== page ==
Marie paints women collecting merne pmerlpe, known as the quandong or native peach (Santalum acuminatum). Marie also refers to these as bush berries. Merne means food in Marie's language and Pmerlpe is the quandong. The pmerlpe is a traditional staple food, sought after for its fleshy fruit. It can be found in the southern area of Central Australia where Marie grew up. The quandong is bright red when ripe and highly nutritious; its vitamin C content is twice as high as that of an orange. Sometimes a ripe yellow fruit is encountered. If the fruit has fallen off the tree and gone dry, the fruit can be collected and easily reconstituted in water. In traditional aboriginal life, these fruits were also collected, pounded and made into cakes. The inside of the quandong has a large pitted stone or seed which is often used for marbles or making jewellery.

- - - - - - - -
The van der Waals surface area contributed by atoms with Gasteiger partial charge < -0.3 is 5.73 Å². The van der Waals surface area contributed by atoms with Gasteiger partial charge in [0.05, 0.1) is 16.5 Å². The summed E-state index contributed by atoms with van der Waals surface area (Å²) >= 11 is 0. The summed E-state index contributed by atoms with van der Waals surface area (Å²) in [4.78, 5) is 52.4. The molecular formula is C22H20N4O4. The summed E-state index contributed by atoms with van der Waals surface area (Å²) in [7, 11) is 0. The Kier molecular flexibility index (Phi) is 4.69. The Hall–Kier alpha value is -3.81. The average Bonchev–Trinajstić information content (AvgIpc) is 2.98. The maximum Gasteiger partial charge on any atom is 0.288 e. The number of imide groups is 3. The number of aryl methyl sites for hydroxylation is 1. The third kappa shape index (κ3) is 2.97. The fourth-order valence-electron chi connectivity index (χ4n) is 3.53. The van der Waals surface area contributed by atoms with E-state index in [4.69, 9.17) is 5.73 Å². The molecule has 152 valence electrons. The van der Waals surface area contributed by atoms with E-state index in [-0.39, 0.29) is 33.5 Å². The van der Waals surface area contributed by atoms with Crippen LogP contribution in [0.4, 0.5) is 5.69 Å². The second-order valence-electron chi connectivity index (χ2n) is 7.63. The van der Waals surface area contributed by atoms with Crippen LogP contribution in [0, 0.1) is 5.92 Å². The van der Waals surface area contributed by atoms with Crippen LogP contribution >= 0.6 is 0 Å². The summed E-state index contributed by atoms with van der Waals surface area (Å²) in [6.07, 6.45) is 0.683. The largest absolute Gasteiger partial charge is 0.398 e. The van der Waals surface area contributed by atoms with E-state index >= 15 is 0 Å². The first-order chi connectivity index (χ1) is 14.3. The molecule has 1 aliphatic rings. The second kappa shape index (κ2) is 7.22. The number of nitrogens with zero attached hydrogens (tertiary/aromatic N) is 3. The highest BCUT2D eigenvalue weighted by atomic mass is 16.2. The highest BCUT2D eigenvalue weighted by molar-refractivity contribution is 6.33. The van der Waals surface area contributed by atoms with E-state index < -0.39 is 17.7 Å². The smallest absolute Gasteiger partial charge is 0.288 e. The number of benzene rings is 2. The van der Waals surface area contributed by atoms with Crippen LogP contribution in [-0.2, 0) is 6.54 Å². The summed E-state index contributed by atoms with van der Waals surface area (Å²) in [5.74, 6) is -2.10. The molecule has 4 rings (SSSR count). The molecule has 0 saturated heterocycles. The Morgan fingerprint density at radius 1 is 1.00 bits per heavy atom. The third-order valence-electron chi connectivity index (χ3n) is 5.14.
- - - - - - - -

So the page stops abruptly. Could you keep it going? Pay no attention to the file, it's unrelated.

Marie illustrates the quandong when it is ripe and ready to eat raw. Women, represented by the 'U' motifs, are shown collecting this fruit. They carry with them their digging sticks and coolamons (carved wooden bowls) which are typical instruments used for collecting many bush foods. Concentric circles represent the sites where the quandongs are being collected. The footprints that the women leave in the sand are a trademark depiction often featured in Marie's paintings. Marie likes to use traditional ochre colours in the background design to reflect the rich sand hill country of Central Australia.